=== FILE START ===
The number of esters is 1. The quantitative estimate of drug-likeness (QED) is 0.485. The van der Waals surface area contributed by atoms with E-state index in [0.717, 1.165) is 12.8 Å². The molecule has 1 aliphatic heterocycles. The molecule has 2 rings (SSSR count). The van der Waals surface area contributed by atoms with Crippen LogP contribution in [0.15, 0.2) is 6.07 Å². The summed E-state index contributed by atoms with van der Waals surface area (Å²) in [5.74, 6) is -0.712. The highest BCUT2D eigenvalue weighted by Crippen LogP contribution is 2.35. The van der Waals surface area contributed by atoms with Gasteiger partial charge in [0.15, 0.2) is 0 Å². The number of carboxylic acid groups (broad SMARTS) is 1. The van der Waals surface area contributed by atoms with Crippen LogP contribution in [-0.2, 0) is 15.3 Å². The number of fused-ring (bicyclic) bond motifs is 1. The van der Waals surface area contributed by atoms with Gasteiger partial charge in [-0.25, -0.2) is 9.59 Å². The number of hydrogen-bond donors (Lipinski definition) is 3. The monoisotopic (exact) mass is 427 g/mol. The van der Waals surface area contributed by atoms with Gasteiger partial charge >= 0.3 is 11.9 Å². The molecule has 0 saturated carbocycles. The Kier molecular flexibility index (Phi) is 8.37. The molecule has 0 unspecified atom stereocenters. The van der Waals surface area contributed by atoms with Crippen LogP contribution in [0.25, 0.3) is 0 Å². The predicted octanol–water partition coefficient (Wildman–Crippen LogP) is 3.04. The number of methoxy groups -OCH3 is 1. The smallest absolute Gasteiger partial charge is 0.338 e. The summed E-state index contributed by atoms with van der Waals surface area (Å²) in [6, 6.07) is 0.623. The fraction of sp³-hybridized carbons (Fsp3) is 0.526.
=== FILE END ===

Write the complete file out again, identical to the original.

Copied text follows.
The number of esters is 1. The quantitative estimate of drug-likeness (QED) is 0.485. The van der Waals surface area contributed by atoms with E-state index in [0.717, 1.165) is 12.8 Å². The molecule has 1 aliphatic heterocycles. The molecule has 2 rings (SSSR count). The van der Waals surface area contributed by atoms with Crippen LogP contribution in [0.15, 0.2) is 6.07 Å². The summed E-state index contributed by atoms with van der Waals surface area (Å²) in [5.74, 6) is -0.712. The highest BCUT2D eigenvalue weighted by Crippen LogP contribution is 2.35. The van der Waals surface area contributed by atoms with Gasteiger partial charge in [0.15, 0.2) is 0 Å². The number of carboxylic acid groups (broad SMARTS) is 1. The van der Waals surface area contributed by atoms with Crippen LogP contribution in [-0.2, 0) is 15.3 Å². The number of fused-ring (bicyclic) bond motifs is 1. The van der Waals surface area contributed by atoms with Gasteiger partial charge in [-0.25, -0.2) is 9.59 Å². The number of hydrogen-bond donors (Lipinski definition) is 3. The monoisotopic (exact) mass is 427 g/mol. The van der Waals surface area contributed by atoms with Gasteiger partial charge >= 0.3 is 11.9 Å². The molecule has 0 saturated carbocycles. The Kier molecular flexibility index (Phi) is 8.37. The molecule has 0 unspecified atom stereocenters. The van der Waals surface area contributed by atoms with Crippen LogP contribution in [0.25, 0.3) is 0 Å². The predicted octanol–water partition coefficient (Wildman–Crippen LogP) is 3.04. The number of methoxy groups -OCH3 is 1. The smallest absolute Gasteiger partial charge is 0.338 e. The summed E-state index contributed by atoms with van der Waals surface area (Å²) in [6, 6.07) is 0.623. The fraction of sp³-hybridized carbons (Fsp3) is 0.526.